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Alex Goodlett, Deseret News
Kristen Bonner speaks to Kaysville Elementary students during a field trip to The Nature Conservancy’s Great Salt Lake Shorelands Preserve in Layton on Thursday, May 25, 2017.

LAYTON — Fourth-graders struggled to contain their excitement as they got a hands-on experience with many of the species they learned about during their school year.

The Kaysville Elementary students were one of the last field trip groups recently to tour the marshy wetland shores of the Great Salt Lake before the end of the school year. For the students, it was a chance to enjoy the spring weather. For their teacher, Doralee Cox, the field trip was an opportunity to solidify some of the lessons of the school year.

"We have already tested on it, but all of these kids love being out here," Cox said. "This just kind of reinforces everything we have done."

The Wings and Water Field Trip, a program hosted by The Nature Conservancy, has tailored the lessons of the tour to match up with the fourth-grade curriculum, which focuses on biodiversity and adaptations, and also teaches students about the ecological significance of the wetlands.

Having run for over 10 years, the field trip has hosted more than 15,000 fourth-grade students. The Nature Conservancy offers a free tour and lesson materials for classrooms.

"What we talk about here really fits in well with the fourth-grade curriculum," Andrea Nelson, program manager for the field trip, said. "It's also important that they know that these places exist and that they are full of life."

Nelson said she has noticed more visitors in recent years who have returned to the preserve long after their fourth-grade field trip and remember many of the lessons learned.

Walking along the narrow boardwalk, the Kaysville students spent time spotting the various local and migratory birds and identified the treated areas where efforts have been made to remove phragmites, an invasive species of common reed that has overpowered other plants in the area.

The tour focused on the value of the wetlands as a home for the nearly 300 species of birds — totalling roughly 3 million individual birds — that pass through the shores of the Great Salt Lake before flying as far south as Argentina for the winter.

"As our population of people increases, the places where they live increases, and that sometimes reduces the places where these animals can live, so the Great Salt Lake becomes more and more important as a preserve habitat for them," said Kristen Bonner, one of the tour guides.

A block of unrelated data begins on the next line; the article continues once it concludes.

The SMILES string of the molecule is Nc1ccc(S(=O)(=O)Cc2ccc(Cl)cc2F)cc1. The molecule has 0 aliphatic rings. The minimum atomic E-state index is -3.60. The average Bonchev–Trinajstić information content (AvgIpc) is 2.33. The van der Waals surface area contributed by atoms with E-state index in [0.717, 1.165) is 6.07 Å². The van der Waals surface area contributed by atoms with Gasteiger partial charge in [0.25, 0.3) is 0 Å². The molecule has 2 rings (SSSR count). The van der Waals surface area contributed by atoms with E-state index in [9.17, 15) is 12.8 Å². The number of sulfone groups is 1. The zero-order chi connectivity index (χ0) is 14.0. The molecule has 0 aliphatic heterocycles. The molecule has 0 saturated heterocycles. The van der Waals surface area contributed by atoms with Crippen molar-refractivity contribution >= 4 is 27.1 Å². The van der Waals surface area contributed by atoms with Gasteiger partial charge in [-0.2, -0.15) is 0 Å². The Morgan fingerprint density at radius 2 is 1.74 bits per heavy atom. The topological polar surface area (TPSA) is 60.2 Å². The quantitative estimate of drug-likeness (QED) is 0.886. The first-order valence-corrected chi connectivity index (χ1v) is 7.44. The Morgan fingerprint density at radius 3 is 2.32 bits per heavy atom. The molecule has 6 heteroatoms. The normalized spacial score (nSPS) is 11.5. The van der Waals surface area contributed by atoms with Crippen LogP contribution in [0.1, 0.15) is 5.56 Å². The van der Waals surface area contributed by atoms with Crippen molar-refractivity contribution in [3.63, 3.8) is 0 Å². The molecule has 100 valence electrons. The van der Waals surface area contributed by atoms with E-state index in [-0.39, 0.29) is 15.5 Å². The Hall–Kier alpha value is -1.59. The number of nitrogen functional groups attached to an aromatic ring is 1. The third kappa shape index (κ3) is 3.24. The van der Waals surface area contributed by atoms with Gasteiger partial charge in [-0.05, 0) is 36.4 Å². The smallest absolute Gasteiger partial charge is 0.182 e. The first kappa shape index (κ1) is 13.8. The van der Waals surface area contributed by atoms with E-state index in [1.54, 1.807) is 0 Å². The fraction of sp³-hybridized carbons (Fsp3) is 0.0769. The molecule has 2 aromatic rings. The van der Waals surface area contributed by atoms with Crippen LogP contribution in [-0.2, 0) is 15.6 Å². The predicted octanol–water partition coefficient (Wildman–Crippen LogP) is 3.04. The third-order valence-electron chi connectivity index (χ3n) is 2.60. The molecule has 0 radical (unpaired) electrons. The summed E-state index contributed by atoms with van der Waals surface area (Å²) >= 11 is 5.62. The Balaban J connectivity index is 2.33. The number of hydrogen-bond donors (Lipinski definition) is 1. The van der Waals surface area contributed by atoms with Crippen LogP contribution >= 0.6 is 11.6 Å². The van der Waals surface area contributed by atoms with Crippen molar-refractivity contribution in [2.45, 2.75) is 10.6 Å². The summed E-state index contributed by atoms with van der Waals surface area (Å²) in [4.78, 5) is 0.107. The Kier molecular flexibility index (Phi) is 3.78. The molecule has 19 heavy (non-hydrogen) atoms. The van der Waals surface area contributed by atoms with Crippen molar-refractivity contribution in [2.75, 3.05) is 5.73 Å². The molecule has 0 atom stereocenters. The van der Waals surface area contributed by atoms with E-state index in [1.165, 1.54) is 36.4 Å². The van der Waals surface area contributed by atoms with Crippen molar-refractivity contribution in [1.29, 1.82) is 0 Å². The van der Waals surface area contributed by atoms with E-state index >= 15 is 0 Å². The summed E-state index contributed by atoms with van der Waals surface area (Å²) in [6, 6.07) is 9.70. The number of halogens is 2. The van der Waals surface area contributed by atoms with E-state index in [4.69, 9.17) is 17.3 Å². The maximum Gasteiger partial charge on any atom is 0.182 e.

While the Kaysville students had been taught the different plant life typically found in the marshes, they quickly learned to actually identify the plants in the wild, often tasting the stems of plants and feeling their texture.

The students also learned how to determine the quality of the water based on the surrounding plant life; saltgrass acts as an indicator of nearby salt water, while hardstem bulrushes are averse to high salinity and indicate areas of fresh water.

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New app tour

The Nature Conservancy launched a new guided audio tour of the Great Salt Lake Shorelands Preserve with the TravelStorys GPS phone application.

Users can download the TravelStorys app and then download the specific tour for the preserve.

Using GPS location services, the app sends audio segments to users based on their location. The tour includes information about the history of the preserve and tells users about the ecology found around the Great Salt Lake.

The Nature Conservancy launched its audio tour during the 2017 Great Salt Lake Bird Festival.

"We get lots of requests for guided tours and there's just not enough of us to come out here every day to do guided tours," Andrea Nelson said. "We thought, 'Lots of people have smartphones these days, so why not create a tool where they could use their own phone to take a tour?'"

The tour, which comes in segments, allows users to move at their own pace and sends relevent information based on where they decide to go.